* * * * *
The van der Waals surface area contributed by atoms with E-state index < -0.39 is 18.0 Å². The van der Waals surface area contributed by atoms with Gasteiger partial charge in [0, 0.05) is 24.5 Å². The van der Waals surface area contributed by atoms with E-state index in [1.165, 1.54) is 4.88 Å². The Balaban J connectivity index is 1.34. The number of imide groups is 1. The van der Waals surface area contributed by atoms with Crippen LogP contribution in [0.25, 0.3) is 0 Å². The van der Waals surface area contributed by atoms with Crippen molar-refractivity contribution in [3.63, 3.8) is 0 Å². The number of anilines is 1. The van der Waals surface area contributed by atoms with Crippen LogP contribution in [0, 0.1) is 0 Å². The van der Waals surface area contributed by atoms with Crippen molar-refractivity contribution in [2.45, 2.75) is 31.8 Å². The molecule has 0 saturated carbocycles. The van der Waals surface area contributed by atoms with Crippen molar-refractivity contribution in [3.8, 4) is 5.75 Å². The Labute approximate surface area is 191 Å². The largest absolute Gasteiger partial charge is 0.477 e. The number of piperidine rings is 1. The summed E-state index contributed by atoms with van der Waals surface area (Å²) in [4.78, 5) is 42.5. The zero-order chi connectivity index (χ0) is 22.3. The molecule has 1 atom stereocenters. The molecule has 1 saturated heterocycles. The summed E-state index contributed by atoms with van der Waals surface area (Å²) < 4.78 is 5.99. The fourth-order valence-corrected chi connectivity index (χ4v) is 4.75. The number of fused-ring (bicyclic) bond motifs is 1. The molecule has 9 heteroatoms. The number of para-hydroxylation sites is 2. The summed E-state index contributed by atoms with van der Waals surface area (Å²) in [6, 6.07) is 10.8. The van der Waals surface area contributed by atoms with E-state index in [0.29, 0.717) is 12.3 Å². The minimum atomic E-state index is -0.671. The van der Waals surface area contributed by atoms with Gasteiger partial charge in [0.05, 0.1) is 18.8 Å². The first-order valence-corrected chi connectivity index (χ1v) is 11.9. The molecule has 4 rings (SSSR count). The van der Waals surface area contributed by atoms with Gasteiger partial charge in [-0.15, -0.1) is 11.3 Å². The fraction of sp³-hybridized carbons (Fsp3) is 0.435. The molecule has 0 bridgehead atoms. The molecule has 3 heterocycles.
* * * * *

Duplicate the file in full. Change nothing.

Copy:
The van der Waals surface area contributed by atoms with E-state index < -0.39 is 18.0 Å². The van der Waals surface area contributed by atoms with Gasteiger partial charge in [0, 0.05) is 24.5 Å². The van der Waals surface area contributed by atoms with E-state index in [1.165, 1.54) is 4.88 Å². The Balaban J connectivity index is 1.34. The number of imide groups is 1. The van der Waals surface area contributed by atoms with Crippen LogP contribution in [0.25, 0.3) is 0 Å². The van der Waals surface area contributed by atoms with Crippen molar-refractivity contribution in [3.63, 3.8) is 0 Å². The number of anilines is 1. The van der Waals surface area contributed by atoms with Crippen LogP contribution in [0, 0.1) is 0 Å². The van der Waals surface area contributed by atoms with Crippen molar-refractivity contribution in [2.45, 2.75) is 31.8 Å². The molecule has 0 saturated carbocycles. The van der Waals surface area contributed by atoms with Crippen molar-refractivity contribution in [3.8, 4) is 5.75 Å². The Labute approximate surface area is 191 Å². The largest absolute Gasteiger partial charge is 0.477 e. The number of piperidine rings is 1. The summed E-state index contributed by atoms with van der Waals surface area (Å²) in [4.78, 5) is 42.5. The zero-order chi connectivity index (χ0) is 22.3. The molecule has 1 atom stereocenters. The molecule has 1 saturated heterocycles. The summed E-state index contributed by atoms with van der Waals surface area (Å²) < 4.78 is 5.99. The fourth-order valence-corrected chi connectivity index (χ4v) is 4.75. The number of fused-ring (bicyclic) bond motifs is 1. The molecule has 9 heteroatoms. The number of para-hydroxylation sites is 2. The summed E-state index contributed by atoms with van der Waals surface area (Å²) in [6, 6.07) is 10.8. The van der Waals surface area contributed by atoms with E-state index in [0.29, 0.717) is 12.3 Å². The minimum atomic E-state index is -0.671. The van der Waals surface area contributed by atoms with Gasteiger partial charge in [0.05, 0.1) is 18.8 Å². The first-order valence-corrected chi connectivity index (χ1v) is 11.9. The molecule has 4 rings (SSSR count). The van der Waals surface area contributed by atoms with Gasteiger partial charge in [-0.15, -0.1) is 11.3 Å². The fraction of sp³-hybridized carbons (Fsp3) is 0.435. The molecule has 0 bridgehead atoms. The molecule has 3 heterocycles.